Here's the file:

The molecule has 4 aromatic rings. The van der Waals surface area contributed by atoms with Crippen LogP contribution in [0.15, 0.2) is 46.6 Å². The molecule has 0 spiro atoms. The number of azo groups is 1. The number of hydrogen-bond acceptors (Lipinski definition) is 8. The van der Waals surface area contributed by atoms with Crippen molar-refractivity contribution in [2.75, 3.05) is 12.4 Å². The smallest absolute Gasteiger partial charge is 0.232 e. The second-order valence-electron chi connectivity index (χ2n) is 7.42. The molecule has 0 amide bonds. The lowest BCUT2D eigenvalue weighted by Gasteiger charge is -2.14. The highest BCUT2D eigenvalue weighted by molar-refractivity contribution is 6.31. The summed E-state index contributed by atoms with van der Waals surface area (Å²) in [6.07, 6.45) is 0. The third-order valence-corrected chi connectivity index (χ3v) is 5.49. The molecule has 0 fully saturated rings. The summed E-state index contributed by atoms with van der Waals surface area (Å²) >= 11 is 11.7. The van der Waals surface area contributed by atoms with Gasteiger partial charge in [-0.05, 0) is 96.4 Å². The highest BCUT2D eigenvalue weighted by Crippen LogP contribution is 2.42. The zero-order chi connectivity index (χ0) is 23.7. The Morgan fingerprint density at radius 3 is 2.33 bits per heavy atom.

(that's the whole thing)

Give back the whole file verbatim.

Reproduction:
The molecule has 4 aromatic rings. The van der Waals surface area contributed by atoms with Crippen LogP contribution in [0.15, 0.2) is 46.6 Å². The molecule has 0 spiro atoms. The number of azo groups is 1. The number of hydrogen-bond acceptors (Lipinski definition) is 8. The van der Waals surface area contributed by atoms with Crippen molar-refractivity contribution in [2.75, 3.05) is 12.4 Å². The smallest absolute Gasteiger partial charge is 0.232 e. The second-order valence-electron chi connectivity index (χ2n) is 7.42. The molecule has 0 amide bonds. The lowest BCUT2D eigenvalue weighted by Gasteiger charge is -2.14. The highest BCUT2D eigenvalue weighted by molar-refractivity contribution is 6.31. The summed E-state index contributed by atoms with van der Waals surface area (Å²) in [6.07, 6.45) is 0. The third-order valence-corrected chi connectivity index (χ3v) is 5.49. The molecule has 0 fully saturated rings. The summed E-state index contributed by atoms with van der Waals surface area (Å²) >= 11 is 11.7. The van der Waals surface area contributed by atoms with Gasteiger partial charge in [-0.05, 0) is 96.4 Å². The highest BCUT2D eigenvalue weighted by Crippen LogP contribution is 2.42. The zero-order chi connectivity index (χ0) is 23.7. The Morgan fingerprint density at radius 3 is 2.33 bits per heavy atom.